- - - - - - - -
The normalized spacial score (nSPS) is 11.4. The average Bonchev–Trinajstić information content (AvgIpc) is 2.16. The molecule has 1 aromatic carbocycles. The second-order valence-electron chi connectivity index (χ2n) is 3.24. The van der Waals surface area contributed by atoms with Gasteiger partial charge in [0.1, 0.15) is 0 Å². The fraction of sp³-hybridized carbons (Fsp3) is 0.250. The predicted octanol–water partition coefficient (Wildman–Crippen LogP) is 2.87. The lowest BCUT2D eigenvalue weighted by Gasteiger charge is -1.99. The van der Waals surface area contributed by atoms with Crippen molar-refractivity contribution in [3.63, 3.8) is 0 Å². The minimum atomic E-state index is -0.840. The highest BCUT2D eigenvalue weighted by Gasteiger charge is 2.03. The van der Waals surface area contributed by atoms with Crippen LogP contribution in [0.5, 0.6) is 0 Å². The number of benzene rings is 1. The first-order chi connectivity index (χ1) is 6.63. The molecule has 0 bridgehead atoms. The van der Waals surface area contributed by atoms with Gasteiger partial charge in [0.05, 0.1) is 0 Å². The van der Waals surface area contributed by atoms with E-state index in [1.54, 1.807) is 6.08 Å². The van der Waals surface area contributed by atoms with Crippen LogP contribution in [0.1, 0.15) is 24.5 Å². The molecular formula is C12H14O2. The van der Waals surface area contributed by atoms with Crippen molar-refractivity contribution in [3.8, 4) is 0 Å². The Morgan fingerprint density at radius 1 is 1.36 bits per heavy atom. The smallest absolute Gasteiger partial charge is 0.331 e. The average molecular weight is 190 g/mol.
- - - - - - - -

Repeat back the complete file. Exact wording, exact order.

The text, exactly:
The normalized spacial score (nSPS) is 11.4. The average Bonchev–Trinajstić information content (AvgIpc) is 2.16. The molecule has 1 aromatic carbocycles. The second-order valence-electron chi connectivity index (χ2n) is 3.24. The van der Waals surface area contributed by atoms with Gasteiger partial charge in [0.1, 0.15) is 0 Å². The fraction of sp³-hybridized carbons (Fsp3) is 0.250. The predicted octanol–water partition coefficient (Wildman–Crippen LogP) is 2.87. The lowest BCUT2D eigenvalue weighted by Gasteiger charge is -1.99. The van der Waals surface area contributed by atoms with Crippen molar-refractivity contribution in [3.63, 3.8) is 0 Å². The minimum atomic E-state index is -0.840. The highest BCUT2D eigenvalue weighted by Gasteiger charge is 2.03. The van der Waals surface area contributed by atoms with Crippen LogP contribution in [0.5, 0.6) is 0 Å². The number of benzene rings is 1. The first-order chi connectivity index (χ1) is 6.63. The molecule has 0 bridgehead atoms. The van der Waals surface area contributed by atoms with Gasteiger partial charge in [0.05, 0.1) is 0 Å². The van der Waals surface area contributed by atoms with E-state index in [1.54, 1.807) is 6.08 Å². The van der Waals surface area contributed by atoms with Crippen LogP contribution in [0.1, 0.15) is 24.5 Å². The molecular formula is C12H14O2. The van der Waals surface area contributed by atoms with Crippen molar-refractivity contribution in [3.8, 4) is 0 Å². The Morgan fingerprint density at radius 1 is 1.36 bits per heavy atom. The smallest absolute Gasteiger partial charge is 0.331 e. The average molecular weight is 190 g/mol.